Prince Alexander Mavrocordato, the first Greek president under the constitution of 1822—though on the outs with the military leadership—wrote to Byron as though he were the conquering hero finally come: “You will be received here as a savior. Be assured, My Lord, that it depends only on yourself to secure the destiny of Greece.” His reputation as a poetic apostle of freedom evidently invested him with authority as a fighting man.
In 1824 Archistrategos—commander in chief—Byron assumed generalship of 600 troops on the mainland in Missolonghi, whom he paid out of his own pocket. Plans for an audacious attack on Lepanto came to nothing as needed rockets did not arrive and the soldiers proved refractory at best. The archistrategos was left with a bodyguard of 50 men. Fiasco everywhere. His unrequited love for a comely adolescent page distracted him from the appointed task, and he recorded the effort to overcome himself in the poem “On This Day I Complete My Thirty-Sixth Year”:
Tread those reviving passions down,
Unworthy manhood!—unto thee
Indifferent should the smile or frown
Of beauty be.
If thou regrett’st thy youth, why live?
The land of honourable death
Is here:—up to the field, and give
Away thy Breath!
Death would come soon enough, that April, though not in the field: An infection with fever, severe headache, and rheumatic pains was treated with bloodletting that drained nearly half the blood in Byron’s body; the infection might have proved fatal, but the attempted cure certainly was.
It is astonishing that, living as he did, Byron found time to write at all; more astonishing still that the Oxford edition of his Poetical Works runs to some 900 pages of very small print in double columns. Byron was exceedingly proud of being a man who knew the world as few men—and very few poets—do, and the poetry shows the range of his experience, if also the limitations of the mind and sensibility that reflect on that experience. He wrote fizzy squibs; comic epitaphs; ironic Horatian bijoux; laments of a man crossed in love; numerous lyrics of lovers’ sad parting; speculations on the fate of the soul after death; metaphysical panoramas of universal devastation; encomia to Napoleon and denunciations of the blood-soaked ogre he became; rants against tyranny and homages to republican virtue; breakneck narratives about honorable manly violence and death-defying courage, which alone makes life worth living; closet dramas rife with nihilist sorcery, biblical murder, and Orientalist fleshpots.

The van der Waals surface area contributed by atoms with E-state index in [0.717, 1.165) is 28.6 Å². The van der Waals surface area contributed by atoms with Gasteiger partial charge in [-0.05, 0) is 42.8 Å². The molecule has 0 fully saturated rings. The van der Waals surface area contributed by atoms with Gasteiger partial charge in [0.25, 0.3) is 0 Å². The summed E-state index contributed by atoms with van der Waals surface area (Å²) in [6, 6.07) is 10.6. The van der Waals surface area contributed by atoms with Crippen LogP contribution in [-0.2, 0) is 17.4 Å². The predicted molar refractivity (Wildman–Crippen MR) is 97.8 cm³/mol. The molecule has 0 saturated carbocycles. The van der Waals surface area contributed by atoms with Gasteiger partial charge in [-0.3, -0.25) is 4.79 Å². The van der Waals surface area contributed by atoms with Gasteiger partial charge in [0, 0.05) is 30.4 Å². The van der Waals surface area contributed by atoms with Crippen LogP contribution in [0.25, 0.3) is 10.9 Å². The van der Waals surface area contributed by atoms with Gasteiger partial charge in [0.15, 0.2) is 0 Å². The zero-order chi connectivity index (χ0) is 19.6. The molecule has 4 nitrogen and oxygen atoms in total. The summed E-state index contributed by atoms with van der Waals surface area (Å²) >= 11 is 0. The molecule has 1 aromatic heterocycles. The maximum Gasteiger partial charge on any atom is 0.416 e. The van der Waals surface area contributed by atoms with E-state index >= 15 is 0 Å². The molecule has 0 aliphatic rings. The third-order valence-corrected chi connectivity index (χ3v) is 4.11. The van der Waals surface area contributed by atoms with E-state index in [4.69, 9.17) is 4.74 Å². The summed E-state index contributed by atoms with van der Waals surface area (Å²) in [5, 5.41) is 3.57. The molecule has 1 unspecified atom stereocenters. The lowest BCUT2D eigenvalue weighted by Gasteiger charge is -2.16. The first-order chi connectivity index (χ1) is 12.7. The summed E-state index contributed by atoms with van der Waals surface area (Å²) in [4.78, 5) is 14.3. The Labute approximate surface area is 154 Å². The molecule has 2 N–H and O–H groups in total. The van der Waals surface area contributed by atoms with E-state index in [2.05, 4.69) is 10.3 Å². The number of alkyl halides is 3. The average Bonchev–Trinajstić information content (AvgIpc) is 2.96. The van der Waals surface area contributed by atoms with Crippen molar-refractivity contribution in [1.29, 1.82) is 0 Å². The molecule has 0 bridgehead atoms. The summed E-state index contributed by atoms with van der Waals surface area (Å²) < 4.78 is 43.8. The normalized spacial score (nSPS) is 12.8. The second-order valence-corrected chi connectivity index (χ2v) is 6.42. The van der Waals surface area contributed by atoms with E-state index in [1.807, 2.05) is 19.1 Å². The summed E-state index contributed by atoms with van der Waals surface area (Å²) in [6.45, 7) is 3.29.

Reading Byron’s poetry in the light of his life, one has the abiding sense of a man only too aware of his weakness and folly fending off an unbearable sorrow. He has seen too much and felt far too much and he knows the damage done is incalculable and unforgivable. In the poignantly lovely “She walks in beauty,” he is ravished by a purity that he has forsaken forever, and this grave tribute to moral excellence joined with physical splendor tacitly mourns the life and love he should have had:
And on that cheek, and o’er that brow,
So soft, so calm, yet eloquent,
The smiles that win, the tints that glow,
But tell of days in goodness spent,
A mind at peace with all below,
A heart whose love is innocent!
This overriding feeling of tragic waste takes various forms. In “The Siege of Corinth” Byron renders the macabre indignity of death in battle with emetic gusto, so that the reader knows what it means to be left for the dogs; the balladeer’s incantatory rhythm makes one think of Kipling at his best:
From a Tartar’s skull they had stripp’d the flesh,
As ye peel the fig when its fruit is fresh;
And their white tusks crunch’d o’er the whiter skull,
As it slipp’d through their jaws, when their edge grew dull,
As they lazily mumbled the bones of the dead,